Leadership Lessons from the Vegetable Garden

Naphtali Hoff
Impactful Coaching & Consulting
August 21, 2017
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My time outside gives me much opportunity to think and reflect. With so much of my professional energy focused on leadership, I invariably consider applications from the garden to the workplace. After all, leadership also demands tons of care and consideration to make sure that each individual, team and organization is growing in synchrony and to their fullest potential.

Here is a list of leadership lessons from our work in the veggie gardens that I believe can teach us:

  1. Prepare the soil – For seeds to properly germinate, they need loose soil. This is particularly true for plants that produce underground yields such as carrots and potatoes. But between disuse and harsh weather conditions, earth becomes hard and compressed over the winter. Wise gardeners know that taking the time to properly loosen their soil will have a positive long-term impact on their crop. Preparation is also required for leaders who seek to help their people grow properly. When the workplace "soil" is cultivated through a mix of strong relationships and a "loose" environment that minimizes stress and allows for (if not celebrates) risk-taking, people can confidently spread out and produce great results.
  2. Get the right ingredients – Gardens require the right mix of components if they are to start fast. This includes quality seed, rich potting mix, compost, the right sized pots/planters, etc. The same holds true for an organization. If a leader wants to run a successful business, he/she needs to begin with the right elements, including a great group of talented, passionate people, lots of learning opportunities that build knowledge and efficacy, and a workplace layout that fosters balance between openness and the privacy/quietness needed for thinking and reflection.
  3. Choose a good location – When planting, location matters. For starters, you need to choose a sunny area that will maximize the plants' growth. If you are growing "viney" plants…, then planting near a wall, trellis, or other vertical support make sense. Other plants that demand easy access, such as green beans (for daily picking), or squash (to manage their growth pattern) should be sown where you can get to them. Location matters in the workplace as well, impacting everything from which locale and office space to select, to how to structure your work and meeting spaces to maximize employee productivity. You want a workplace that feels open yet still promotes interaction and a sense of connectivity. It is also critical that leaders have ease of access to facilitate them making their way through the space often.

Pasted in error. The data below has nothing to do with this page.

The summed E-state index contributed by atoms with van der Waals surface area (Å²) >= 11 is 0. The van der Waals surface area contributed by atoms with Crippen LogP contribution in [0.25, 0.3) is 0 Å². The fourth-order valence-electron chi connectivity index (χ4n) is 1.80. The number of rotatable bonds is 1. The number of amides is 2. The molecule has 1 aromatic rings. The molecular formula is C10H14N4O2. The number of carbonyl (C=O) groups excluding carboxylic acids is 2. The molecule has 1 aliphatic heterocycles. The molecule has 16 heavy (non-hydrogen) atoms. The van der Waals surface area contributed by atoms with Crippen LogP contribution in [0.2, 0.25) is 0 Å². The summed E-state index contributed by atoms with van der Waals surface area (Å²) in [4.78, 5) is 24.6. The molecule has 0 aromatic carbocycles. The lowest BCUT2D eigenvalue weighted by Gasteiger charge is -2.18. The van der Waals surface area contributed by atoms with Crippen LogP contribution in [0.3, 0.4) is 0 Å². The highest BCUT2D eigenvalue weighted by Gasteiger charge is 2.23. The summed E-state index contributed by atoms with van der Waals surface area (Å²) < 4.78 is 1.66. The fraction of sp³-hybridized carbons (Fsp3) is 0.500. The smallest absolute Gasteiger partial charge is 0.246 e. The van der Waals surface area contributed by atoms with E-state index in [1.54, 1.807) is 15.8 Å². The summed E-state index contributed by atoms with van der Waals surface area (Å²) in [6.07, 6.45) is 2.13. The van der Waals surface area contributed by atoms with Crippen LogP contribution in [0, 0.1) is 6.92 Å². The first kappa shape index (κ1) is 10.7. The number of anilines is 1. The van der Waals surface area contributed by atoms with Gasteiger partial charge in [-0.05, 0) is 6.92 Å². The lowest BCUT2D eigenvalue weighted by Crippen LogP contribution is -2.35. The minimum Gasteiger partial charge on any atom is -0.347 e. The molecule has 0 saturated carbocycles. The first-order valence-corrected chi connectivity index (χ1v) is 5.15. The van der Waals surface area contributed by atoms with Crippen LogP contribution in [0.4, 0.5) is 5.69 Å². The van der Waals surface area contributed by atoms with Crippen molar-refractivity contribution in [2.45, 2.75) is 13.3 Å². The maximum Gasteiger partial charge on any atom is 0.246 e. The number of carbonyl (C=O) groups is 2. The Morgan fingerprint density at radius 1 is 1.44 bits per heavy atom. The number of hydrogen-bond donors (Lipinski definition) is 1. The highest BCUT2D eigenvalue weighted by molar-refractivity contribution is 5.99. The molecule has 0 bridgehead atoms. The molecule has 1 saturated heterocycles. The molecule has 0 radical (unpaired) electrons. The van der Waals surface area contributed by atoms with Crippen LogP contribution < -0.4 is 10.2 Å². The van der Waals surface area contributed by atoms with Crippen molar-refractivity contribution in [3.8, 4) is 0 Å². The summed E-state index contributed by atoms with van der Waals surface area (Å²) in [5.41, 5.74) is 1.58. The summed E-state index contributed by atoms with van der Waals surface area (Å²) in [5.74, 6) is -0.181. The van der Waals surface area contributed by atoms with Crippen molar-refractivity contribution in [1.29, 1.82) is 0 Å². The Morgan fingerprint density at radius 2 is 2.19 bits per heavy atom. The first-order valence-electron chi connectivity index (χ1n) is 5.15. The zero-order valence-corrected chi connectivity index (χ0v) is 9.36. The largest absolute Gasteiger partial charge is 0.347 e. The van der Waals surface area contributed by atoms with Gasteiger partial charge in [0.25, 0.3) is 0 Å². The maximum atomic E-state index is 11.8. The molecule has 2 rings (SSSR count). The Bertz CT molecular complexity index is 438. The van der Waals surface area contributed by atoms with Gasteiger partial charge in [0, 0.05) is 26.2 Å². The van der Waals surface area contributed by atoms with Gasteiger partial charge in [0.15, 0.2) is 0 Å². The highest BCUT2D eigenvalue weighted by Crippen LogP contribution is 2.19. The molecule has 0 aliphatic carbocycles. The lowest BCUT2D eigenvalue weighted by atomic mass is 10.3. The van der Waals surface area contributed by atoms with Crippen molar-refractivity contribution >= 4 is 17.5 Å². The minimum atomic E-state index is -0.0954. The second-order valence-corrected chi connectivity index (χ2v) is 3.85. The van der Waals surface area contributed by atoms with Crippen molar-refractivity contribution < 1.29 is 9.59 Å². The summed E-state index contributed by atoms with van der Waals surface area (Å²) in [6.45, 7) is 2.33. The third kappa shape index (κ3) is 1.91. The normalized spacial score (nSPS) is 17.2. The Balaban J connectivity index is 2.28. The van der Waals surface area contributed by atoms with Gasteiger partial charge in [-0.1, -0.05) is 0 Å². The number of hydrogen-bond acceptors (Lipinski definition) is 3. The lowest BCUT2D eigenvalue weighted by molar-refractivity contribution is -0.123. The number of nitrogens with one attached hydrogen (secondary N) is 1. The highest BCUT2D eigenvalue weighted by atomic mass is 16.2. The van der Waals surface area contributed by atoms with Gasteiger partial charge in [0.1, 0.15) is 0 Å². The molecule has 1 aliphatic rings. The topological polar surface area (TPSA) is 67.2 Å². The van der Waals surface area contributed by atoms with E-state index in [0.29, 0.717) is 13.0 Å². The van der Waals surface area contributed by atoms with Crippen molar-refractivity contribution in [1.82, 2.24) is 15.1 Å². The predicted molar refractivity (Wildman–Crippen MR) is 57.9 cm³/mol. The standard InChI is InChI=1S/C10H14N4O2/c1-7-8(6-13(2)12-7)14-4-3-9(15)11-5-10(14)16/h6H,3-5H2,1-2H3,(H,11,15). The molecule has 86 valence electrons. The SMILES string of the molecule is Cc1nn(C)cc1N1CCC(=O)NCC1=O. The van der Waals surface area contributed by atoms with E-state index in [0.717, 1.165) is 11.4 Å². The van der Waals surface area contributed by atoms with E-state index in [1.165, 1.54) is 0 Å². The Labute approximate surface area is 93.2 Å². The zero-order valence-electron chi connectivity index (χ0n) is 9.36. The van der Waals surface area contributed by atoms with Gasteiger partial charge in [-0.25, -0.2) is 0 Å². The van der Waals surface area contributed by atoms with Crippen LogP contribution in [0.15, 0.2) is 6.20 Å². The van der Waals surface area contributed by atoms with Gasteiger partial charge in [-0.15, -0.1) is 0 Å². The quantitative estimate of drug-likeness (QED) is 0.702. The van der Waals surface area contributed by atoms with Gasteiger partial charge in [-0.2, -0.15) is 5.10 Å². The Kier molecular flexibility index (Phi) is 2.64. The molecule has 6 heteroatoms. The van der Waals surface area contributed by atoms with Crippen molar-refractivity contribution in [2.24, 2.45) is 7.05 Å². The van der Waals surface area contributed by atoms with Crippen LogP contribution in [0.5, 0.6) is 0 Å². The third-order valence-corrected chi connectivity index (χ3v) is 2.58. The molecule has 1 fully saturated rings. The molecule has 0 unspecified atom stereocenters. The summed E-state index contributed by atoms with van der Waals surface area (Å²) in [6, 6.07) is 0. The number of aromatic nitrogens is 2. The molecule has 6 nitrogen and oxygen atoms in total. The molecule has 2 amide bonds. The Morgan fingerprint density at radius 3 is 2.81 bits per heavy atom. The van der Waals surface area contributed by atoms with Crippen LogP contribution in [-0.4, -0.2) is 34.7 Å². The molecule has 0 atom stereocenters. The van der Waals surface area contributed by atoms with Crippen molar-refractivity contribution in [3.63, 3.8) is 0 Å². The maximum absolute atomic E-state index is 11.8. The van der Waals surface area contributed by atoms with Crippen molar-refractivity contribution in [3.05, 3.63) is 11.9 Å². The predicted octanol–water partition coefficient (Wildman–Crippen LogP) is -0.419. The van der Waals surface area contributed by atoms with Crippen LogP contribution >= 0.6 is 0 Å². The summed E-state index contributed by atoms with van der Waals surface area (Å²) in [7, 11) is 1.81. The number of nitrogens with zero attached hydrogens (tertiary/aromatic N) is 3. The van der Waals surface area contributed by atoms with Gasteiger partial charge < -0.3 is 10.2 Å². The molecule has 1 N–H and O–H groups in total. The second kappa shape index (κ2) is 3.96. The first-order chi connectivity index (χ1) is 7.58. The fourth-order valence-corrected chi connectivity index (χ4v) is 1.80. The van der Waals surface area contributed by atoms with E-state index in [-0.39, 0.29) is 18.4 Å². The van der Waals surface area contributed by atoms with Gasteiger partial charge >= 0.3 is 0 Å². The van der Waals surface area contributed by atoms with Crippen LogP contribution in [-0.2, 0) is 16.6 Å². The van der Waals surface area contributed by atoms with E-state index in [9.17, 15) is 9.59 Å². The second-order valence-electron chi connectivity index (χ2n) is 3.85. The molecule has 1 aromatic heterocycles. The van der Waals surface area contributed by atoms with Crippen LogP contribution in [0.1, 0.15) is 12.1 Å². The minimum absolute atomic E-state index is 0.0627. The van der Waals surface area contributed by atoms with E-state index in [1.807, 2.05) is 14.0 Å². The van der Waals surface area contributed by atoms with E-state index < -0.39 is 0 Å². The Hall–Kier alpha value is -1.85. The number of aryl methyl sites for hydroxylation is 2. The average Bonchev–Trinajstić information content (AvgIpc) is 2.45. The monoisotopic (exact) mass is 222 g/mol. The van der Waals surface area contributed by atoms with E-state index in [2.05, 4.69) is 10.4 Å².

4. Use proper, quality tools – It's hard to get much done in the garden if you don't have the right tools (rakes, spades, shovels, pruners, hoses, etc.) at your disposal. These tools help gardeners with everything from prepping and clearing the soil to digging, sowing, and so much more. Workplace tools, such as furniture, communication and collaboration systems, and teaching and learning materials, also have a huge impact on employee effectiveness.
  5. Sow early – An early start to the growing season will predictably ensure a longer, more robust yield. Sowing early is a concept that can also be applied to relationship building and skills development. The sooner that a leader invests in their people and in building community, the sooner they can be assured to reap the benefits in the form of a more adept and synchronous workforce.
  6. Water often – It goes without saying that plants need plenty of water to grow, particularly in the hot summer months. People, too, need plenty of "water", in the form of feedback, guidance, compliments, and feedback. These keep them going and growing despite the increased heat (read: pressure and challenges) that may otherwise cause them to wilt and under-yield.
  7. Give every plant space to grow – Plants that grow too closely together pull from the same food and water sources, leaving less for each of them. Moreover, they struggle to spread out their roots and stems, impacting their growth. In a similar sense, employees benefit from room to spread out. While teamwork is important, it is also critical for individuals to feel like they have an independent voice and that their uniqueness is valued and even encouraged.